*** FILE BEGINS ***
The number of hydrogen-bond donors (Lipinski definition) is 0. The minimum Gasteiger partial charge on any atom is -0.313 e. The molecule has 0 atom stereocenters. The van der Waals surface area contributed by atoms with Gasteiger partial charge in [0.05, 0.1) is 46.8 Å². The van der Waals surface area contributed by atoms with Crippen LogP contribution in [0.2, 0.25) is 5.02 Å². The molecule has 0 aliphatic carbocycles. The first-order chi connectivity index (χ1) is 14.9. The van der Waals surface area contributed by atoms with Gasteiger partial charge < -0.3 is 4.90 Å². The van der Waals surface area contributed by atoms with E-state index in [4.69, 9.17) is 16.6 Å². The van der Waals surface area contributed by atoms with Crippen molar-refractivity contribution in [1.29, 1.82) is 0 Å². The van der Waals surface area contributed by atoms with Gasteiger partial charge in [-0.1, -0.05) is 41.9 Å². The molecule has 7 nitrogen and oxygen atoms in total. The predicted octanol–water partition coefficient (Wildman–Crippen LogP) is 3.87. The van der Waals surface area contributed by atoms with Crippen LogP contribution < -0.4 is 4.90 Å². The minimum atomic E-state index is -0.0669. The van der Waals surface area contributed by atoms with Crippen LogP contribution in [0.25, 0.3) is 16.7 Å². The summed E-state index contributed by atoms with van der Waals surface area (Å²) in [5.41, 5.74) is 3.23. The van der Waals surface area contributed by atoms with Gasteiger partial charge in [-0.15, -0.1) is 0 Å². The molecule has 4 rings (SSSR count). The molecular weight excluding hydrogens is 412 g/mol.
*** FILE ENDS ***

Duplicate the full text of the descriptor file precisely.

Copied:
The number of hydrogen-bond donors (Lipinski definition) is 0. The minimum Gasteiger partial charge on any atom is -0.313 e. The molecule has 0 atom stereocenters. The van der Waals surface area contributed by atoms with Gasteiger partial charge in [0.05, 0.1) is 46.8 Å². The van der Waals surface area contributed by atoms with Crippen LogP contribution in [0.2, 0.25) is 5.02 Å². The molecule has 0 aliphatic carbocycles. The first-order chi connectivity index (χ1) is 14.9. The van der Waals surface area contributed by atoms with Gasteiger partial charge < -0.3 is 4.90 Å². The van der Waals surface area contributed by atoms with E-state index in [4.69, 9.17) is 16.6 Å². The van der Waals surface area contributed by atoms with Crippen molar-refractivity contribution in [1.29, 1.82) is 0 Å². The van der Waals surface area contributed by atoms with Gasteiger partial charge in [-0.1, -0.05) is 41.9 Å². The molecule has 7 nitrogen and oxygen atoms in total. The predicted octanol–water partition coefficient (Wildman–Crippen LogP) is 3.87. The van der Waals surface area contributed by atoms with Crippen LogP contribution < -0.4 is 4.90 Å². The minimum atomic E-state index is -0.0669. The van der Waals surface area contributed by atoms with Crippen LogP contribution in [0.25, 0.3) is 16.7 Å². The summed E-state index contributed by atoms with van der Waals surface area (Å²) in [5.41, 5.74) is 3.23. The van der Waals surface area contributed by atoms with Gasteiger partial charge in [-0.15, -0.1) is 0 Å². The molecule has 4 rings (SSSR count). The molecular weight excluding hydrogens is 412 g/mol.